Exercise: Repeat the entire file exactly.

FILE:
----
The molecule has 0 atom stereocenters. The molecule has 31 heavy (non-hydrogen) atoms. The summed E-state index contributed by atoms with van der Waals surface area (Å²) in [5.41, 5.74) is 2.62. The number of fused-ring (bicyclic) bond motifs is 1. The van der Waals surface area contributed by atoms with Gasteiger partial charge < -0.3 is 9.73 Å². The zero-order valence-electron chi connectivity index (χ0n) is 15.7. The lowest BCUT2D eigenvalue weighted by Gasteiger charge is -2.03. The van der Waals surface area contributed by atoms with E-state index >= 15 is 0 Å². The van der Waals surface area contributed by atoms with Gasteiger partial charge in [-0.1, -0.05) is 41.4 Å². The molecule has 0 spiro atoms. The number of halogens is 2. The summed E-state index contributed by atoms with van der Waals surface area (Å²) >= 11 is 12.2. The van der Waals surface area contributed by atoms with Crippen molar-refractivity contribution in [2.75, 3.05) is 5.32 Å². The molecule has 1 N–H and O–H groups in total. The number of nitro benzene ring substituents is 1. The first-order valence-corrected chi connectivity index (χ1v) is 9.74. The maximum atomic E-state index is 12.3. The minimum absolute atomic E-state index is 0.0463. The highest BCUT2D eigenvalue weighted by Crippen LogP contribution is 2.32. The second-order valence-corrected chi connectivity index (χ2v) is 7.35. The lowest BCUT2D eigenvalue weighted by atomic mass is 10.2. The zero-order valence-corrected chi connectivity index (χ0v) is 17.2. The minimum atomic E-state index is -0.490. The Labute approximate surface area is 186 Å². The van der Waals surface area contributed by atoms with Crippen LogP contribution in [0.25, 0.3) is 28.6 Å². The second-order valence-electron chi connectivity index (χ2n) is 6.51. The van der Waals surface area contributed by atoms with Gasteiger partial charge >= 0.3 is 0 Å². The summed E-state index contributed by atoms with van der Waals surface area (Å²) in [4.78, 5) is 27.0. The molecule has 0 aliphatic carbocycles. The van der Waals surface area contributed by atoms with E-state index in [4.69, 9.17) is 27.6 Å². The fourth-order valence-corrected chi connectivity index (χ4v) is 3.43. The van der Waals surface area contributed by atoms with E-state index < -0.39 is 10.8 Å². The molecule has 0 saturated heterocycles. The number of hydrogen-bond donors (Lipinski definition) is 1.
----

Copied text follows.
The molecule has 0 atom stereocenters. The molecule has 31 heavy (non-hydrogen) atoms. The summed E-state index contributed by atoms with van der Waals surface area (Å²) in [5.41, 5.74) is 2.62. The number of fused-ring (bicyclic) bond motifs is 1. The van der Waals surface area contributed by atoms with Gasteiger partial charge < -0.3 is 9.73 Å². The zero-order valence-electron chi connectivity index (χ0n) is 15.7. The lowest BCUT2D eigenvalue weighted by Gasteiger charge is -2.03. The van der Waals surface area contributed by atoms with E-state index >= 15 is 0 Å². The van der Waals surface area contributed by atoms with Gasteiger partial charge in [-0.1, -0.05) is 41.4 Å². The molecule has 0 spiro atoms. The number of halogens is 2. The summed E-state index contributed by atoms with van der Waals surface area (Å²) >= 11 is 12.2. The van der Waals surface area contributed by atoms with Crippen molar-refractivity contribution in [2.75, 3.05) is 5.32 Å². The molecule has 1 N–H and O–H groups in total. The number of nitro benzene ring substituents is 1. The first-order valence-corrected chi connectivity index (χ1v) is 9.74. The maximum atomic E-state index is 12.3. The minimum absolute atomic E-state index is 0.0463. The highest BCUT2D eigenvalue weighted by Crippen LogP contribution is 2.32. The second-order valence-corrected chi connectivity index (χ2v) is 7.35. The lowest BCUT2D eigenvalue weighted by atomic mass is 10.2. The zero-order valence-corrected chi connectivity index (χ0v) is 17.2. The minimum atomic E-state index is -0.490. The Labute approximate surface area is 186 Å². The van der Waals surface area contributed by atoms with Crippen LogP contribution in [0.25, 0.3) is 28.6 Å². The second-order valence-electron chi connectivity index (χ2n) is 6.51. The van der Waals surface area contributed by atoms with Gasteiger partial charge >= 0.3 is 0 Å². The summed E-state index contributed by atoms with van der Waals surface area (Å²) in [4.78, 5) is 27.0. The molecule has 0 aliphatic carbocycles. The van der Waals surface area contributed by atoms with E-state index in [4.69, 9.17) is 27.6 Å². The fourth-order valence-corrected chi connectivity index (χ4v) is 3.43. The van der Waals surface area contributed by atoms with E-state index < -0.39 is 10.8 Å². The molecule has 0 saturated heterocycles. The number of hydrogen-bond donors (Lipinski definition) is 1.